The Gutenberg Galaxy is a 1962 book by Marshall McLuhan. It attempts to position our time as a period of transition between the "literary period," which overcame the older "oral" period in the centuries immediately following the invention of printing, and the "electronic," which McLuhan describes variously as following either Marconi's invention of the telegraph or James Clerk Maxwell's discoveries of electromagnetism. The book is a sort of extended eulogy for this literary period (though McLuhan comes not to praise the Gutenberg Age, but to bury it).
Since this is typical McLuhan fare, the "oral" period is described as characterized by "hot" media and auditory/tactile perception and the "literary" by "cool" media (print) and visual perception. The electronic age is supposed to dialectically revive the oral period and move away from the evils of the Gutenberg Age. This set of metaphors, particularly the auditory-visual opposition, is the overriding message of the book.
The literary period, McLuhan says, is characterized by several interrelated drives: homogeneity (the two-dimensional geometric perception that McLuhan attributes to the literary period is unable to handle heterogeneity); jobs replacing roles; nationalism replacing tribal identity; the aforementioned visual geometric bias; and so on--essentially everything commonly considered to be part of modernity. There are many lengthy theoretical excursions from these basic ideas, some of which are even interesting, but that's the foundation.
As I mentioned above, the book is standard McLuhan fare. This means that it reads like a cross between a freshman term paper in English Literature and a Lyndon LaRouche pamphlet exposing the British-Nazi-Jewish influence on the Department of the Interior. From the first, it gets freaky-but-marginally-plausible readings of Joyce, Shakespeare and a host of other authors; from the second, it gets a mind-bogglingly expansive database of citations and degree of creative interpretation thereof. That having been said, much of it is profound, and the book is worth it just for some of the quotes (the passage describing the reaction of African tribesmen to a film on sanitation, and the snippet from the New York Times describing a new phonetic alphabet, for instance). McLuhan's vision of the electronic period, which has been just around the corner for a century and a half now, bears an interesting resemblance to postmodernism or postmodernity.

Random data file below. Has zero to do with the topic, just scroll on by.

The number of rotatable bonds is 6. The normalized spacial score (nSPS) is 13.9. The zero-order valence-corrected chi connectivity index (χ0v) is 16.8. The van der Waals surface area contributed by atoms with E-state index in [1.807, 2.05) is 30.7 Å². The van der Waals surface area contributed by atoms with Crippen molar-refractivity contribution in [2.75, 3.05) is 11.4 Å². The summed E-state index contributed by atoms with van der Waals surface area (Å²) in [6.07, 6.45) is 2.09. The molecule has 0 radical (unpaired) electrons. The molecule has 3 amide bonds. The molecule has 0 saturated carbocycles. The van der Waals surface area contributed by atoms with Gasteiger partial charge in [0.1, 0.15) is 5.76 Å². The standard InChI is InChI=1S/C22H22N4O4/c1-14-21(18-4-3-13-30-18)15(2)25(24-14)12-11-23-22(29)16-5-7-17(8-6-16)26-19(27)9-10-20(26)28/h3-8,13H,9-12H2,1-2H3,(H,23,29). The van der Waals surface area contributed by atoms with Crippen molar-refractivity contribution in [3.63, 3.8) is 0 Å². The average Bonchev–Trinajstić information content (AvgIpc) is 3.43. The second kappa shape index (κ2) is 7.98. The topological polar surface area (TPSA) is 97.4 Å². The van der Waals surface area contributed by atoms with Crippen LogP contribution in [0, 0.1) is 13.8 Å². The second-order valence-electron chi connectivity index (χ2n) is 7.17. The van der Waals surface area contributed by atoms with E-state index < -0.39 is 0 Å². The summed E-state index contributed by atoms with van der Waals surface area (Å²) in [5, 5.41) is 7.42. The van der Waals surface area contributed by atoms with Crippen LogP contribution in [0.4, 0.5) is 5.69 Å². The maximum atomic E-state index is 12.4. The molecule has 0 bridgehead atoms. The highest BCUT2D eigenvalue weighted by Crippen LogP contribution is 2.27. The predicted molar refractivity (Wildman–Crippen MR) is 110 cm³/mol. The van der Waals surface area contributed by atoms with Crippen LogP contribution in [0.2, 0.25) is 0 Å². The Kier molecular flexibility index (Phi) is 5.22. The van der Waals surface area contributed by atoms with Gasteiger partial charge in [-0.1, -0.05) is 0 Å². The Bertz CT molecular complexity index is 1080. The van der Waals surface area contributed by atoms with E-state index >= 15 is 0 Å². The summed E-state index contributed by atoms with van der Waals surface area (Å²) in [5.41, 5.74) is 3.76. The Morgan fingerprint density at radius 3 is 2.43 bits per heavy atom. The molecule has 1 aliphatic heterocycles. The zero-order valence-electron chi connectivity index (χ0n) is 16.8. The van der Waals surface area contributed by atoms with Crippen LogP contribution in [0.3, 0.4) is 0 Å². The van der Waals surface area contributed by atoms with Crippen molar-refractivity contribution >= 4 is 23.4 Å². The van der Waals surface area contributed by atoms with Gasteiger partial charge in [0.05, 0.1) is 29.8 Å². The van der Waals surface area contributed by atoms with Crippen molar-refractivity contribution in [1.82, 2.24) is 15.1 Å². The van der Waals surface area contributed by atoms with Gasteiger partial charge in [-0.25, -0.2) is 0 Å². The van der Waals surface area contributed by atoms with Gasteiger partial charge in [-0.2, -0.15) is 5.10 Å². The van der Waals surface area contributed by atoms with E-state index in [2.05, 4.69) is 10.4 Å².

The book's most important insight is into the differences between oral and literary cultures. I recommend, however, that the reader mentally replace all instances of "pre-literate" with "non-literate": McLuhan has indulged in a bit of amateur historiography and decided that all peoples must eventually follow the Great Yellowbrick Road of Literacy, completely ignoring, for example, the Inca--who managed a vast empire without a literate culture--and his own insights in War and Peace in the Global Village to the effect that oral cultures may well reach the electronic period directly.